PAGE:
Chi­na’s im­ports of Russ­ian coal hit 5-year high as ties deep­en

China’s imports of Russian coal hit a five-year high in August, the latest sign of Beijing offering Moscow an economic lifeline as it faces international isolation over its war in Ukraine.

Shipments of Russian coal reached 8.54 million tonnes last month amid soaring energy demand in the world’s second-largest economy due to extremely hot weather, data from the General Administration of Customs showed on Tuesday.

The trade, which was up 57 percent compared with the same period last year, marked the highest volume since authorities began collecting data in 2017.

China and Russia, which earlier this year declared their friendship to have “no limits”, have deepened their economic cooperation since Russian President Vladimir Putin in February ordered his forces to invade Ukraine.

China’s purchase of Russian imports rose 60 percent in August to $11.2bn on the back of surging demand for oil, coal and gas.

Chinese exporters have also ramped up shipments to Russia, with trade volume last month jumping 26 percent year-on-year to $8bn.

Bilateral trade between the sides reached $117.2bn in the first eight months of 2022, up more than 31 percent year on year.

At the same time, China is widely seen as hesitant to openly violate sanctions against Russia for fear of losing access to Western export markets and the US dollar-centric international financial system, with a number of Chinese state-owned financial institutions quietly distancing themselves from the country in recent months.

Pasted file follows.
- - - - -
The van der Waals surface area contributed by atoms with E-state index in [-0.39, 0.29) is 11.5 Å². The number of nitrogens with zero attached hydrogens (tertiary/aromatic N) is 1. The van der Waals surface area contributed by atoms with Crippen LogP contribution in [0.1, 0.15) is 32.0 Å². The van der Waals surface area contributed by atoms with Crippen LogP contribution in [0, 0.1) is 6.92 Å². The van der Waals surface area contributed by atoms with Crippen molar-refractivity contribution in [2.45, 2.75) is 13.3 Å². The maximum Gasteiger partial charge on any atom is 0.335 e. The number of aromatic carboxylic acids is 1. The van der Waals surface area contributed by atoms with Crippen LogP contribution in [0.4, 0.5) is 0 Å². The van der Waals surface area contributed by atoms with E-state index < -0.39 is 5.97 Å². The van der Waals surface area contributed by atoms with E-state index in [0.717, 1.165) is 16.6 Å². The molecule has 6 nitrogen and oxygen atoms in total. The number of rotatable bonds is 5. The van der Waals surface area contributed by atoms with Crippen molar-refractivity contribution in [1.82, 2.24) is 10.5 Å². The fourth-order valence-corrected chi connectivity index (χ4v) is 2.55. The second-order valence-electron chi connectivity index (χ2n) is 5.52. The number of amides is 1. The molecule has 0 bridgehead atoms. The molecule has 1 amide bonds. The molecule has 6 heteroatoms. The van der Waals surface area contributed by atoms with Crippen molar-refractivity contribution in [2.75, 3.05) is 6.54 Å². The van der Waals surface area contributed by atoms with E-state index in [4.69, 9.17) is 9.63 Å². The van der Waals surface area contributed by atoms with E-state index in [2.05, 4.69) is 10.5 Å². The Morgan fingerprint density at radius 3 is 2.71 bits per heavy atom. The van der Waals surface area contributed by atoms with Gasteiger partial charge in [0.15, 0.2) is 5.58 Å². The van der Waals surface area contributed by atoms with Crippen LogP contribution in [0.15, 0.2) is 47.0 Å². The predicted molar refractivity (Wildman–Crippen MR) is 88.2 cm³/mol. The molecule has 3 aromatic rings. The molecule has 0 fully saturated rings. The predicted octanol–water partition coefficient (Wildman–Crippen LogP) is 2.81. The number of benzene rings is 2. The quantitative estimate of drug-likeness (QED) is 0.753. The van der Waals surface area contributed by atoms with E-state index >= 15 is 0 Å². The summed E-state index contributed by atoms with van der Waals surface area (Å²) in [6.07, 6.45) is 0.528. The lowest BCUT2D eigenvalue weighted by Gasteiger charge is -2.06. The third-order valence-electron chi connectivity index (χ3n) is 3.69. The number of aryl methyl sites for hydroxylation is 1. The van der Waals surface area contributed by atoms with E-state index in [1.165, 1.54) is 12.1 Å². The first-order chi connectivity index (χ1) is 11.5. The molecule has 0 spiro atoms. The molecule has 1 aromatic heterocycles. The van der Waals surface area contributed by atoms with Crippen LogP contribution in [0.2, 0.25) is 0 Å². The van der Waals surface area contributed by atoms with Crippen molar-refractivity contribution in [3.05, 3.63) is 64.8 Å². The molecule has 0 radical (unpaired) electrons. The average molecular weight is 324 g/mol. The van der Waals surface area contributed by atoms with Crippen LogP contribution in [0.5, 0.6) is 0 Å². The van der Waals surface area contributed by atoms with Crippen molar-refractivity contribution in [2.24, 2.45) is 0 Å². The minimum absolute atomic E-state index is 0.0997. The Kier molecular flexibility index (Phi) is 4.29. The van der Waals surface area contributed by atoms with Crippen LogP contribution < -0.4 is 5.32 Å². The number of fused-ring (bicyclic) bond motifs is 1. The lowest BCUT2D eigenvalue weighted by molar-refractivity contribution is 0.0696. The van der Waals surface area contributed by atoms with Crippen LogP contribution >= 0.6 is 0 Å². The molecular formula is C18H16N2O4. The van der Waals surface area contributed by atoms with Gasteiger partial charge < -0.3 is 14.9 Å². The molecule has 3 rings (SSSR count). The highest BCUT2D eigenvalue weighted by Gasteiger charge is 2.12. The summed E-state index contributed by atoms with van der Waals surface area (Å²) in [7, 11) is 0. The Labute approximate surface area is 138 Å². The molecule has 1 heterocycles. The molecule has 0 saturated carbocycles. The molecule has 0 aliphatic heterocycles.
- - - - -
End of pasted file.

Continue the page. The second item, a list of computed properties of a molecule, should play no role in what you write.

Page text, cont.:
Beijing has declined to condemn the invasion and railed against Western-led sanctions against Moscow, although it has expressed its hope for negotiations and peace between the sides.

During Putin’s first meeting with Chinese President Xi Jinping since the invasion last week, the Russian leader expressed appreciation for the “balanced position of our Chinese friends in connection with the Ukrainian crisis”.

Xi, who met Putin on the sidelines of the Shanghai Cooperation Organisation (SCO) summit in Uzbekistan, said China was willing to work with Russia to “play a leading role in demonstrating the responsibility of major powers” and to “instil stability and positive energy into a world in turmoil”.

Al Jazeera news

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